Kinase signalling in neuronal membrane trafficking

Lead Research Organisation: University College London
Department Name: Neuroscience Physiology and Pharmacology

Abstract

Development and maintenance of neuronal structure requires numerous signalling mechanisms acting in concert. Neuronal dendrites are input receiving regions which contain postsynaptic specializations contacting incoming axons. Membrane trafficking from intracellular compartments is shown to be essential for maintenance of dendritic spines, sites for more than ninety percent of excitatory synapses in mammalian brain. Synaptic structures can be modified by turn-over of transmembrane proteins. Our lab studies how kinases regulate cellular processes to affect neuronal structure and function.

Malfunctioning and loss of dopaminergic neurons in the midbrain substantia nigra region causes Parkinson's disease (PD), a common neurodegenerative disorder. Cellular mechanisms that lead to the degeneration remain an active research area. Important clues originated from clinical genetic studies which implicated several genes in PD. Among these are two kinases: cyclin G-associated kinase (GAK) and Leucine Rich Repeat Kinase 2 (LRRK2). GAK is identified as a PD risk factor via multiple genome wide association studies [1]. GAK is ubiquitously expressed in many tissues including the brain. It is present in Golgi and is known to regulate clathrin mediated endocytosis. LRRK2 mutations cause familial forms of Parkinson's disease and polymorphisms in LRRK2 are risk factors for non-familial PD [2]. LRRK2 is a large multi-domain protein which has been associated with several cellular processes; yet its cellular role still remains unclear. LRRK2's downstream phosphorylation targets have been an intense area of study in the past decades. Recently a membrane trafficking regulator Rab8 is shown to be a LRRK2 substrate [3]. Interestingly, an unbiased biochemical screen identified GAK as a physical interactor of LRRK2 [4].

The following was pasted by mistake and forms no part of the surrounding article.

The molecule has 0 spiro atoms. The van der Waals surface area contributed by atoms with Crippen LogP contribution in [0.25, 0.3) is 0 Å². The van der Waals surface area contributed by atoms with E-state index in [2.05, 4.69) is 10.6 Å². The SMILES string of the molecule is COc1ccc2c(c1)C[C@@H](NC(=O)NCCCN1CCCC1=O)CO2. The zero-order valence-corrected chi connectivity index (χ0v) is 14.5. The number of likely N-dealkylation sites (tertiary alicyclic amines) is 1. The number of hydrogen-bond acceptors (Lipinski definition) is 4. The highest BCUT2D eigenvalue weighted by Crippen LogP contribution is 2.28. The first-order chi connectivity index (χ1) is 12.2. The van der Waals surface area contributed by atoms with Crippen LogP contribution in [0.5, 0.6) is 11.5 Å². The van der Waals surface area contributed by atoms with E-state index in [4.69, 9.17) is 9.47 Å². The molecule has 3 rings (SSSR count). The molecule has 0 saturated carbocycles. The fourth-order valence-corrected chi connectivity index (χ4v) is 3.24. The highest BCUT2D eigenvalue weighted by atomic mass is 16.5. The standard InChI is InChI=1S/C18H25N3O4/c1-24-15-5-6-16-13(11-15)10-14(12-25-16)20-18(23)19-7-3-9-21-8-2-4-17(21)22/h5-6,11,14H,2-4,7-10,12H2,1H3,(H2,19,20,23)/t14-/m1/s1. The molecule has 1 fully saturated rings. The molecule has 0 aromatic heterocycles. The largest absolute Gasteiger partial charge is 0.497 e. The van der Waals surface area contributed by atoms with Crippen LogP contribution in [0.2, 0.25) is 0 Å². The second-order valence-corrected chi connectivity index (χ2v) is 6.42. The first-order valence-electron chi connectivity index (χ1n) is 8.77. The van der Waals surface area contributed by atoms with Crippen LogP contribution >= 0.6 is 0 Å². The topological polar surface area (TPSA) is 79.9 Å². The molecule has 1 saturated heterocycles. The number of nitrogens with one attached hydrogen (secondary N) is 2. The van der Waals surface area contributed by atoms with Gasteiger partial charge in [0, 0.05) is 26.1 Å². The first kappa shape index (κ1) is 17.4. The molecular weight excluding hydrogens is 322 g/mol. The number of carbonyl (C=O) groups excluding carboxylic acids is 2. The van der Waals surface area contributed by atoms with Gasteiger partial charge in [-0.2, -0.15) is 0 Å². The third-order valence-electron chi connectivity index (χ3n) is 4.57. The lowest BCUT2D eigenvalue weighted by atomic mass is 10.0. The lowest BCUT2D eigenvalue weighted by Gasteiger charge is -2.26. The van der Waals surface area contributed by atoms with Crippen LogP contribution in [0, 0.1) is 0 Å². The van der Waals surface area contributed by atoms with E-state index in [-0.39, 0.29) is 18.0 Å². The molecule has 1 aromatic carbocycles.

We confirmed that GAK and LRRK2 can associate, indicating that they may be parts of a protein complex. Whether or not GAK and LRRK2 participate in a common cellular mechanism such as membrane trafficking or how they may affect each other's function are unknown. We will use knockout and knock-in mouse models of LRRK2 and GAK, confocal imaging and biochemistry methods to address these questions. With this project we hope to gain understanding of the cellular pathways that are regulated by GAK and LRRK2, which may raise possibilities about pathological changes in PD.
Our specific aims are:
1) Determine the protein domains required for GAK- LRRK2 association and test if GAK and LRRK2 associate endogenously in mouse brain.
2) Determine if GAK and LRRK2 regulate each other's localization in neurons. We generated GAK conditional knockout mice in which GAK is deleted in excitatory neurons in the cortex and hippocampus. LRRK2 knockout mice, LRRK2 kinase dead knock-in mice and LRRK2 G2019S knock-in mice, with increased activity, are available from GSK partners.
3) Test if GAK and LRRK2 could regulate functional output of each other. We will use phospho-specific antibodies towards substrates of GAK and LRRK2 and cellular assays in neuronal cultures to investigate this question.










Development and maintenance of neuronal structure requires numerous signalling mechanisms acting in concert. Neuronal dendrites are input receiving regions which contain postsynaptic specializations contacting incoming axons. Membrane trafficking from intracellular compartments is shown to be essential for maintenance of dendritic spines, sites for more than ninety percent of excitatory synapses in mammalian brain. Synaptic structures can be modified by turn-over of transmembrane proteins. Our lab studies how kinases regulate cellular processes to affect neuronal structure and function.

Malfunctioning and loss of dopaminergic neurons in the midbrain substantia nigra region causes Parkinson's disease (PD), a common neurodegenerative disorder. Cellular mechanisms that lead to the degeneration remain an active research area. Important clues

Publications

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Studentship Projects

Project Reference Relationship Related To Start End Student Name
BB/P504531/1 01/10/2016 30/09/2020
1809605 Studentship BB/P504531/1 18/09/2016 30/09/2020 Flavia Rosianu